Art & Architecture
The majority of Khmer art and architecture dates from the Angkor period. All the surviving monuments are built of stone or brick, and all are religious buildings. During the Angkor period architecture and its decoration were governed by a series of mystical and religious beliefs.
Common motifs in Khmer sculpture are apsaras (celestial nymphs), which have become a symbol of the Khmer culture. The apsaras are carved with splendidly ornate jewelry, clothed in the latest Angkor fashion, and represent the ultimate ideal of feminine beauty at that time. Other motifs are nagas (sacred aquatic snakes), which play an important part in Hindu mythology and are possibly more characteristic of South-East Asia than any other motif. Most of these motifs have been taken from Indian art and have been modified into what is now known as traditional Khmer art. Temples were designed to represent the cosmic Mount Meru, the home of the gods of Indian cosmology, surrounded by oceans.
Angkor literally means ‘city’ or ‘capital’, Wat means ‘temple’. Angkor Wat is the largest and most famous of the architectural masterpieces of Cambodia and probably the largest religious building on earth. Conceived by Suryavarman II, Angkor Wat took an estimated 30 years to build and is generally believed to have been a funeral temple for the king. It has been continuously occupied by monks and is well preserved. Intricate bas-reliefs surround Angkor Wat on four sides, each telling a different story. The most
celebrated of these is ‘The Churning of the Ocean of Milk’, which is located on the east wing. Again, the central sanctuary of the temple complex represents Mt. Meru, the five towers symbolize Meru's five peaks, and the enclosing wall represents the mountains at the edge of the world, and the surrounding moat, the ocean beyond. The symmetrical towers of Angkor Wat are stylized on the Cambodian flag and have become a symbol of Khmer culture.
The official Cambodian language, called Khmer, is part of the Mon-Khmer family enriched by the Indian Bali and Sanskrit languages and influenced by Thai and French. Khmer is related to the languages spoken by hill tribe people of Laos, Vietnam, and even Malaysia. It has no tones, and the script, derived from the South-Indian alphabet, is written from left to right and leaves no spaces between the words. English and French are also spoken - French mainly by older people, and the younger generation learn English.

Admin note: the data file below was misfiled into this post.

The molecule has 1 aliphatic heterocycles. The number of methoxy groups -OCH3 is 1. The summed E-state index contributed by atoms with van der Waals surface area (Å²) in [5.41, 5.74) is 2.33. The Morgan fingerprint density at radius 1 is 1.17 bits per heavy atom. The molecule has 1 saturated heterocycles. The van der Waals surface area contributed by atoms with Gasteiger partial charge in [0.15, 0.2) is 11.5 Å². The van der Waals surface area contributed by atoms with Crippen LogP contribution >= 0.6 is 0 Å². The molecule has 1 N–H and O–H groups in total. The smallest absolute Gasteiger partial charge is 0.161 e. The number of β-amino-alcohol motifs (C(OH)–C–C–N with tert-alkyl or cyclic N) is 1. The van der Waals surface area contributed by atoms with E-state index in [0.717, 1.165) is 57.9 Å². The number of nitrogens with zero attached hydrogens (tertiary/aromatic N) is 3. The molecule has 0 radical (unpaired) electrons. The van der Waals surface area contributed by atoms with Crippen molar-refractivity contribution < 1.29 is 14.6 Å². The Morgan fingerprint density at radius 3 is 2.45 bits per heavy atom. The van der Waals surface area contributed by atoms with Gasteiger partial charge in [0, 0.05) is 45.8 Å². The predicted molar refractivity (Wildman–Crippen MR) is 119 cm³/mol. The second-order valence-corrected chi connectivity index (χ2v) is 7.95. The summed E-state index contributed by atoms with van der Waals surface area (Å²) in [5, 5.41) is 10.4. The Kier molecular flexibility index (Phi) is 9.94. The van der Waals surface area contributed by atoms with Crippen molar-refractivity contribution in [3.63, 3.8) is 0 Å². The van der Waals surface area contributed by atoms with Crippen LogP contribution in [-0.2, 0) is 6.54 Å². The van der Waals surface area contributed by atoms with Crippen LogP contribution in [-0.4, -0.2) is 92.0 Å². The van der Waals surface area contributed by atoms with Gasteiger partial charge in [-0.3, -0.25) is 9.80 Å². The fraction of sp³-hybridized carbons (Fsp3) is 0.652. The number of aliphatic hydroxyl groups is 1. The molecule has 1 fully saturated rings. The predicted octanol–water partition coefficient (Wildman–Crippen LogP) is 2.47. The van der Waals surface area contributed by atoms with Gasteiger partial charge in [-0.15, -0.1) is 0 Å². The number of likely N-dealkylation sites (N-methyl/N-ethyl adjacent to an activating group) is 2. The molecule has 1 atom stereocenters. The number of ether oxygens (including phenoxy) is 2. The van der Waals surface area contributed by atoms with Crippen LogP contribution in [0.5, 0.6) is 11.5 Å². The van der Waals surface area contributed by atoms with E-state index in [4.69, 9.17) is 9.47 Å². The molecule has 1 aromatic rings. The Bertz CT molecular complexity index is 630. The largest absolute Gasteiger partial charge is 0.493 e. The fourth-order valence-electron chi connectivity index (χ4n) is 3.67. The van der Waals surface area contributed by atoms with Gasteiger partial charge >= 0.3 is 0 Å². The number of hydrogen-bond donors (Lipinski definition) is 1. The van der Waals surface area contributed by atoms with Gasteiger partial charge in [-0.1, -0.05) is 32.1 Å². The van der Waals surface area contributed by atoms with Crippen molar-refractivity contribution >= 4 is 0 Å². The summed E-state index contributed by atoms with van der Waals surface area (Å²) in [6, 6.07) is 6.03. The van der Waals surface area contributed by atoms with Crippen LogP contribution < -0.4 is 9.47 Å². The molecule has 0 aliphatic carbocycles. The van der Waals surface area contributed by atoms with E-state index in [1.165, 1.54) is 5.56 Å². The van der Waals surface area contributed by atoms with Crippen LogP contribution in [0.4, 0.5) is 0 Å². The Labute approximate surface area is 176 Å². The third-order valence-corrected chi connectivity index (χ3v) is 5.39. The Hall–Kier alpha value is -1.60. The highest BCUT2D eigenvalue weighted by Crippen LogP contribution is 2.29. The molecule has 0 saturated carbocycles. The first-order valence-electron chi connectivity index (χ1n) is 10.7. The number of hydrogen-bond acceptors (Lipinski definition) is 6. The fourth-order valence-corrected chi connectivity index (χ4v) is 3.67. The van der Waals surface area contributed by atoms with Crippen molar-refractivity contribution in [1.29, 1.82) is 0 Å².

Dance & Theatre
There is a strong tradition of dance in Cambodia, which has its origins in the sacred dances of the apsaras, the mythological seductresses of ancient Cambodia. Dance also became a religious tradition, designed to bring the king and his people divine blessings.
During the Angkor period classical ballet dancers were central to the royal court. The dances are very symbolic, and are subject to a precise order, a strict form, and a prescribed language of movements and gestures. Folk dancing in Cambodia is less structured, with dancers responding to the rhythm of drums. The dancers act out tales from Cambodian folk stories; folk dancing can often be seen at local festivals.
Folk plays and shadow plays (nang sbaek thom) are also a popular form of entertainment in the countryside. They are based on stories from the Ramayana, embroidered with local legends and the characters are cut out of leather and often painted.
The traditional orchestra consists of three xylophones; khom thom (a horseshoe-shaped arrangement with 16 flat gongs); violins; wind instruments including flutes, flageolets and a Khmer version of bagpipes; as well as drums of different shapes and sizes. There are three types of drum: the hand drum, the cha ayam drum and the yike drum. The drummer has the most important role in folk music as he sets the rhythm. There is no system of written notation so the tunes are transmitted orally from generation to generation.
The usual Asian rules of conduct apply. It is unseemly to show too much emotion, losing your temper over problems and delays gets you nowhere; it is better to stay calm at all times.